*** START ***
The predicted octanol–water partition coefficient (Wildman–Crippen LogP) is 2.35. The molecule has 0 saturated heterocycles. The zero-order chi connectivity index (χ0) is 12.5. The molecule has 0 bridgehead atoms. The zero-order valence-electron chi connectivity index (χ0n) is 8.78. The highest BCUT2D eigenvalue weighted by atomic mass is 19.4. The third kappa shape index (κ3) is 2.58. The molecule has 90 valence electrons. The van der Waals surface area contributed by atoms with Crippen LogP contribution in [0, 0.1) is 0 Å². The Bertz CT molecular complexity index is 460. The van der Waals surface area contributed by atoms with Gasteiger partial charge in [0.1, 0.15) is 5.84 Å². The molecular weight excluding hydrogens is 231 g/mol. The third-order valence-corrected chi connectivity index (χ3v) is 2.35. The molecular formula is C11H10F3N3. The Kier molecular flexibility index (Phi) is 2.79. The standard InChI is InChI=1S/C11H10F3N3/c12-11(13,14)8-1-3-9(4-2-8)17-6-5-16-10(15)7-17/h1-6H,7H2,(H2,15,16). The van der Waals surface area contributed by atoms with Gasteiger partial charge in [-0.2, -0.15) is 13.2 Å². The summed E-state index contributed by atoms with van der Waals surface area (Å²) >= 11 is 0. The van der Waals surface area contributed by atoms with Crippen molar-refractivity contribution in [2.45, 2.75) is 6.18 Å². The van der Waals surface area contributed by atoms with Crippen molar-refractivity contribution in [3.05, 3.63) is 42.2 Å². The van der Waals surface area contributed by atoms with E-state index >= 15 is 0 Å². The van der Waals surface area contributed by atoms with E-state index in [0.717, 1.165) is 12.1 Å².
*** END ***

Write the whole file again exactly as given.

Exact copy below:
The predicted octanol–water partition coefficient (Wildman–Crippen LogP) is 2.35. The molecule has 0 saturated heterocycles. The zero-order chi connectivity index (χ0) is 12.5. The molecule has 0 bridgehead atoms. The zero-order valence-electron chi connectivity index (χ0n) is 8.78. The highest BCUT2D eigenvalue weighted by atomic mass is 19.4. The third kappa shape index (κ3) is 2.58. The molecule has 90 valence electrons. The van der Waals surface area contributed by atoms with Crippen LogP contribution in [0, 0.1) is 0 Å². The Bertz CT molecular complexity index is 460. The van der Waals surface area contributed by atoms with Gasteiger partial charge in [0.1, 0.15) is 5.84 Å². The molecular weight excluding hydrogens is 231 g/mol. The third-order valence-corrected chi connectivity index (χ3v) is 2.35. The molecular formula is C11H10F3N3. The Kier molecular flexibility index (Phi) is 2.79. The standard InChI is InChI=1S/C11H10F3N3/c12-11(13,14)8-1-3-9(4-2-8)17-6-5-16-10(15)7-17/h1-6H,7H2,(H2,15,16). The van der Waals surface area contributed by atoms with Gasteiger partial charge in [-0.2, -0.15) is 13.2 Å². The summed E-state index contributed by atoms with van der Waals surface area (Å²) >= 11 is 0. The van der Waals surface area contributed by atoms with Crippen molar-refractivity contribution in [2.45, 2.75) is 6.18 Å². The van der Waals surface area contributed by atoms with Crippen molar-refractivity contribution in [3.05, 3.63) is 42.2 Å². The van der Waals surface area contributed by atoms with E-state index >= 15 is 0 Å². The van der Waals surface area contributed by atoms with E-state index in [0.717, 1.165) is 12.1 Å².